SUNDAY – EMERGENCY TRIP TO ADDENBROOKES

I had had supper at my aunt’s the previous night and had been told that if my condition changed I was to call her. My condition had changed, and the shaky nature of my phonecall that Sunday morning made it very obvious that I was in some trouble. In the event this necessitated a trip to Accident and Emergency, and although it meant a longer journey by far I opted for Addenbrookes rather than QEH, as they know me there and I have been a patient if theirs for some time. My condition worsened during the journey and a nurse had to assist me from the car into the wheelchair.

It did not take long for the decision to be made to temporarily readmit me as an inpatient. I was initially given Bed 12 on Ward D9, because I was familiar with it, which was a kind thought, although it ended up going pear-shaped.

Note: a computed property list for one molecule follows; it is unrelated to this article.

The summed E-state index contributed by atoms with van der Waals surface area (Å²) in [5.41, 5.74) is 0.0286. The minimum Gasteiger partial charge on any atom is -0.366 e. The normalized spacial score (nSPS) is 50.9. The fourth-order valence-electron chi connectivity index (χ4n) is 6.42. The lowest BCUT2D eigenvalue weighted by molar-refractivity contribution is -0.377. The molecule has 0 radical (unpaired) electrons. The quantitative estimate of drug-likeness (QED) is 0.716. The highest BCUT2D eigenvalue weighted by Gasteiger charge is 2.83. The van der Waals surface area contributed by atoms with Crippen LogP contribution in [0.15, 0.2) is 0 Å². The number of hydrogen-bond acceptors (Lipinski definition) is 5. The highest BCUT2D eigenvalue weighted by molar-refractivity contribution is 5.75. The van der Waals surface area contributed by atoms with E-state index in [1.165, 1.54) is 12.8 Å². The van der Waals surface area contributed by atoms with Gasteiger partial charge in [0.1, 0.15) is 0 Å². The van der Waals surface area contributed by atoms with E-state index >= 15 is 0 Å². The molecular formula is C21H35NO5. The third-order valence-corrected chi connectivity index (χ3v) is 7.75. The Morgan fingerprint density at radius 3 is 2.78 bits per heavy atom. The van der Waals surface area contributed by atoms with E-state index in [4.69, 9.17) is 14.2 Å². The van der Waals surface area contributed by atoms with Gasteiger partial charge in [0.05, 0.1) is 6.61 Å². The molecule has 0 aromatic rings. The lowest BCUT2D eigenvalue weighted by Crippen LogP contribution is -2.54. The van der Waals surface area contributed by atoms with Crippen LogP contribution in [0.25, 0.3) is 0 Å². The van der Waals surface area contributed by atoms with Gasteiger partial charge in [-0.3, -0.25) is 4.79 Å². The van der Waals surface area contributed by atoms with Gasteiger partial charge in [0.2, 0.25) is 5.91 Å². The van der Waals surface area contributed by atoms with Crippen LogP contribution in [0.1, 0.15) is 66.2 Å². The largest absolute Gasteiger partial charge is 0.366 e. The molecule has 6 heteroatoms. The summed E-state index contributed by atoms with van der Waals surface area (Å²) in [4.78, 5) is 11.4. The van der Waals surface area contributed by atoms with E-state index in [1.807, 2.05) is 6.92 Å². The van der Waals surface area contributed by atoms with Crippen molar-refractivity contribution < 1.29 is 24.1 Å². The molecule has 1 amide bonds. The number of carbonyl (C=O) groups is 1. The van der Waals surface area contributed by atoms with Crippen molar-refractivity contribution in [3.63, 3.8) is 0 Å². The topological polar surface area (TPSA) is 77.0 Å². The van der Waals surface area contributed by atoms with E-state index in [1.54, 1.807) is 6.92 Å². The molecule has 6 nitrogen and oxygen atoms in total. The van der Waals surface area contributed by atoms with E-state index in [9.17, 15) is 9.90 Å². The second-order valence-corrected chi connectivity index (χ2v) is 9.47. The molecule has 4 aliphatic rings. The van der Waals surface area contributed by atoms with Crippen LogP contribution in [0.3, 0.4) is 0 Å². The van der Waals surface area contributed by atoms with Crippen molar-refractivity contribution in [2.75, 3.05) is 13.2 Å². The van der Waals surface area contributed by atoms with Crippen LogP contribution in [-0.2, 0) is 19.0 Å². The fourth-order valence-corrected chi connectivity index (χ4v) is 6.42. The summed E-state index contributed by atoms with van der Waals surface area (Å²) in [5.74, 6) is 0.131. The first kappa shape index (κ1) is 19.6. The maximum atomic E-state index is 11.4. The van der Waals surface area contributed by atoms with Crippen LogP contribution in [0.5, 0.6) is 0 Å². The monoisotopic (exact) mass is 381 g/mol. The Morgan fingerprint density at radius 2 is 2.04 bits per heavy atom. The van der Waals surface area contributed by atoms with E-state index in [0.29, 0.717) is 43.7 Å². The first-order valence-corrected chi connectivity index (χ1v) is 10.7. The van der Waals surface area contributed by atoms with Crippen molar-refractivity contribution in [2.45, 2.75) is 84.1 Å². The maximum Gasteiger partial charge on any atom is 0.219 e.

LEADING UP TO THE MELTDOWN

There was a man in Bed 10 who as well as his other problems was suffering from dementia, which meant that his entire hospital experience consisted of a series of incidents none of which he could understand. He was very noisy in voicing his discontent and confusion, and I got very little sleep that first night, and so by the Monday morning was absolutely exhausted and struggling to cope with the situation in general.

THE MELTDOWN

This section is largely reconstructed the morning after it all happened – I have few direct memories of the meltdown. By late Monday afternoon the noise of the patient with dementia had thoroughly got to me and I was in uncontrollable floods of tears. A meltodwn is difficult to describe, and the best I can do is this: